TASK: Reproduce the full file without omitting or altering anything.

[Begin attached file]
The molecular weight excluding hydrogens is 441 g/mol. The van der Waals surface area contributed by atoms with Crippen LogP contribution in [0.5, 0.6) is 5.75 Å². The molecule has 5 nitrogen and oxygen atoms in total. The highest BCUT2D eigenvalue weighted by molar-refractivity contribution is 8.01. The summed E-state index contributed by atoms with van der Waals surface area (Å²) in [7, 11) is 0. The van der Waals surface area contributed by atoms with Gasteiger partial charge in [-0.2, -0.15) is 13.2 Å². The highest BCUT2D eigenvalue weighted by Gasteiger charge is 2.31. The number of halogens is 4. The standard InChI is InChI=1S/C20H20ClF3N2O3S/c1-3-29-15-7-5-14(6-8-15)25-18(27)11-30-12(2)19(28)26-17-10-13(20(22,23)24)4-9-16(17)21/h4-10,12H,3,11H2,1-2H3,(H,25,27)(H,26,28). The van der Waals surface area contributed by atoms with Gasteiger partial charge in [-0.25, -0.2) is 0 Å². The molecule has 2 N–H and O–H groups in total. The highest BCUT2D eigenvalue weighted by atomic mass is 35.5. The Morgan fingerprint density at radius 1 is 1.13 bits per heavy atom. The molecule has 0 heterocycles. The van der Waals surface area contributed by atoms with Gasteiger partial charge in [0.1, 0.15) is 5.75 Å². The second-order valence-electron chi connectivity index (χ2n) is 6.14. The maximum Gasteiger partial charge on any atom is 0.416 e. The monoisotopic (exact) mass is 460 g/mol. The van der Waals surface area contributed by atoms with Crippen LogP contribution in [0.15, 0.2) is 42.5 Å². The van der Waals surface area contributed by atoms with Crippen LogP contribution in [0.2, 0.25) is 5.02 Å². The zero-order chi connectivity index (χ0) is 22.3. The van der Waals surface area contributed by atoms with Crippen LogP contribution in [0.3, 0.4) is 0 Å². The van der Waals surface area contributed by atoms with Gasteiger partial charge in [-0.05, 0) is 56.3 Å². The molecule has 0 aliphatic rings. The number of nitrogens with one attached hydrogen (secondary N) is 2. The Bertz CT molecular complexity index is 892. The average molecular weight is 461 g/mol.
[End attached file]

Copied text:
The molecular weight excluding hydrogens is 441 g/mol. The van der Waals surface area contributed by atoms with Crippen LogP contribution in [0.5, 0.6) is 5.75 Å². The molecule has 5 nitrogen and oxygen atoms in total. The highest BCUT2D eigenvalue weighted by molar-refractivity contribution is 8.01. The summed E-state index contributed by atoms with van der Waals surface area (Å²) in [7, 11) is 0. The van der Waals surface area contributed by atoms with Gasteiger partial charge in [-0.2, -0.15) is 13.2 Å². The highest BCUT2D eigenvalue weighted by Gasteiger charge is 2.31. The number of halogens is 4. The standard InChI is InChI=1S/C20H20ClF3N2O3S/c1-3-29-15-7-5-14(6-8-15)25-18(27)11-30-12(2)19(28)26-17-10-13(20(22,23)24)4-9-16(17)21/h4-10,12H,3,11H2,1-2H3,(H,25,27)(H,26,28). The van der Waals surface area contributed by atoms with Gasteiger partial charge in [-0.25, -0.2) is 0 Å². The molecule has 2 N–H and O–H groups in total. The highest BCUT2D eigenvalue weighted by atomic mass is 35.5. The Morgan fingerprint density at radius 1 is 1.13 bits per heavy atom. The molecule has 0 heterocycles. The van der Waals surface area contributed by atoms with Gasteiger partial charge in [0.1, 0.15) is 5.75 Å². The second-order valence-electron chi connectivity index (χ2n) is 6.14. The maximum Gasteiger partial charge on any atom is 0.416 e. The monoisotopic (exact) mass is 460 g/mol. The van der Waals surface area contributed by atoms with Crippen LogP contribution in [0.15, 0.2) is 42.5 Å². The van der Waals surface area contributed by atoms with Crippen LogP contribution in [0.2, 0.25) is 5.02 Å². The zero-order chi connectivity index (χ0) is 22.3. The van der Waals surface area contributed by atoms with Crippen LogP contribution in [0.3, 0.4) is 0 Å². The van der Waals surface area contributed by atoms with Gasteiger partial charge in [-0.05, 0) is 56.3 Å². The molecule has 0 aliphatic rings. The number of nitrogens with one attached hydrogen (secondary N) is 2. The Bertz CT molecular complexity index is 892. The average molecular weight is 461 g/mol.